JEFFERSON CITY - Facing almost double-digit employment, energy industry officials warned legislators that more job losses will occur if the U.S. Congress passes climate-control legislation.
Appearing Wednesday before the Joint Committee on Missouri's Energy Future, energy officials said a cap-and-trade bill that has passed the U.S. House of Representatives would cause businesses to leave the state. Opposing voices in support of the legislation went largely unheard during the meeting, with the committee's chair. Rep. Jerry Nolte, R-Gladstone, quickly silencing the lone dissenter.
Missourians currently pay one of the lowest energy rates in the country, largely due to the state's reliance on coal, Public Services Committee Chairman Robert Clayton said.
Diane Vuylsteke, a lawyer representing the energy interests of Missouri's largest corporations, testified that these low rates attract businesses but warned that if rates go up too quickly, the state will begin to lose industry.
If the state already has "cheap rates, why did Chrysler and Ford shut down?" asked Sen. Tim Green, D-St. Louis County.
"That's not relevant," Nolte said.
Green said he was "tired of hearing that argument. We didn't increase rates... (and those plants) shut down anyways. This is the opportunity I have to voice my frustration."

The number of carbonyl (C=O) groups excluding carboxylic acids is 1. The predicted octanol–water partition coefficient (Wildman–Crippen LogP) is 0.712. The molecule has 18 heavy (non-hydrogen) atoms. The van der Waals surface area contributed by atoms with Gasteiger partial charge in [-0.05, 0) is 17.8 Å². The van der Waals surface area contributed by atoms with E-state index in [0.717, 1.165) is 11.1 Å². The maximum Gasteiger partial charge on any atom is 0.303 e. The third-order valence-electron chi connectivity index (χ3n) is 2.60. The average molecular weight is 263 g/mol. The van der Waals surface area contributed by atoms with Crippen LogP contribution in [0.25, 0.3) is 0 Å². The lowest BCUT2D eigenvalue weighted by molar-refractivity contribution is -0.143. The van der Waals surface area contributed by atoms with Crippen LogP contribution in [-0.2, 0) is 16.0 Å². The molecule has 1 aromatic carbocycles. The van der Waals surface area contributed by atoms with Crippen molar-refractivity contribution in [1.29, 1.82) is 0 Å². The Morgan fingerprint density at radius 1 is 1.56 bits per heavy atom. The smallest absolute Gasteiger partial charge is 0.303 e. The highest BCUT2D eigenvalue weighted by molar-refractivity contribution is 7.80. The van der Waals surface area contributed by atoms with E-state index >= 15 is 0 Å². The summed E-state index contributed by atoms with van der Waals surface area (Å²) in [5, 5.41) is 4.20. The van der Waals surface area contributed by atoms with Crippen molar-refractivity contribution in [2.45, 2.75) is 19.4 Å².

All witnesses that appeared before the committee said they were worried that the Waxman-Markey bill -- also known as cap-and-trade -- would increase unemployment and consumer energy rates in Missouri.
All environmental costs incurred by energy companies can passed along to consumers, Vuylsteke said.
Jacob Williams, the generation development vice president of St. Louis-based Peabody Energy, noted that global steel production in the United States has declined by almost 50 percent over the last 29 years. Over the same period, China has begun to produce 40 percent of global steel. Williams attributed the disparity to the fact China has matched the number of U.S. power plants within five years.
When Green asked if this might be due to differences in the two countries tax policies, he was once again shot down.
Energy (production) is one factor, Nolte interjected.
The U.S. House of Representatives passed the Waxman-Markey bill on June 26. The U.S. Senate has yet to consider the legislation.
The Missouri joint committee will hold its next meeting Nov. 2 in Columbia.